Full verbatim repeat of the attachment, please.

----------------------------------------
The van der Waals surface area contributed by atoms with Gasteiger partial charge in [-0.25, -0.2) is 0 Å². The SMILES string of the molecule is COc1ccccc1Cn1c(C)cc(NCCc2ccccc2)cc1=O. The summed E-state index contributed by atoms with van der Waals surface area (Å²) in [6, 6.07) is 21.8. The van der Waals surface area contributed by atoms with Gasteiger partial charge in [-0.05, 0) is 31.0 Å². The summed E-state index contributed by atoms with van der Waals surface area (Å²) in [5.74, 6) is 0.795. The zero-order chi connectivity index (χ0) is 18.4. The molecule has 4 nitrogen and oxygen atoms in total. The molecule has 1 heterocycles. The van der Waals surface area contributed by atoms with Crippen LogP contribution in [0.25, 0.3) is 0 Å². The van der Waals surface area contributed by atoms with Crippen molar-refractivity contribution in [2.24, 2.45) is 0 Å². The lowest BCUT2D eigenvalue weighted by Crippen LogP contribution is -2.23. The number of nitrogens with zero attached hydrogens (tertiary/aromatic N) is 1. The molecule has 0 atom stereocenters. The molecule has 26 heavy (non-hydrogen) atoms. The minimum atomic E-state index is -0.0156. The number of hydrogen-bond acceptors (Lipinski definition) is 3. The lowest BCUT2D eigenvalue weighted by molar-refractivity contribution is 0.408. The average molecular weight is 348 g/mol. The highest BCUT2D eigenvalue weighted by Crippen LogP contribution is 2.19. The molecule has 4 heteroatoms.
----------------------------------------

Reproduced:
The van der Waals surface area contributed by atoms with Gasteiger partial charge in [-0.25, -0.2) is 0 Å². The SMILES string of the molecule is COc1ccccc1Cn1c(C)cc(NCCc2ccccc2)cc1=O. The summed E-state index contributed by atoms with van der Waals surface area (Å²) in [6, 6.07) is 21.8. The van der Waals surface area contributed by atoms with Gasteiger partial charge in [-0.05, 0) is 31.0 Å². The summed E-state index contributed by atoms with van der Waals surface area (Å²) in [5.74, 6) is 0.795. The zero-order chi connectivity index (χ0) is 18.4. The molecule has 4 nitrogen and oxygen atoms in total. The molecule has 1 heterocycles. The van der Waals surface area contributed by atoms with Crippen LogP contribution in [0.25, 0.3) is 0 Å². The van der Waals surface area contributed by atoms with Crippen molar-refractivity contribution in [2.24, 2.45) is 0 Å². The lowest BCUT2D eigenvalue weighted by Crippen LogP contribution is -2.23. The number of nitrogens with zero attached hydrogens (tertiary/aromatic N) is 1. The molecule has 0 atom stereocenters. The molecule has 26 heavy (non-hydrogen) atoms. The minimum atomic E-state index is -0.0156. The number of hydrogen-bond acceptors (Lipinski definition) is 3. The lowest BCUT2D eigenvalue weighted by molar-refractivity contribution is 0.408. The average molecular weight is 348 g/mol. The highest BCUT2D eigenvalue weighted by Crippen LogP contribution is 2.19. The molecule has 4 heteroatoms.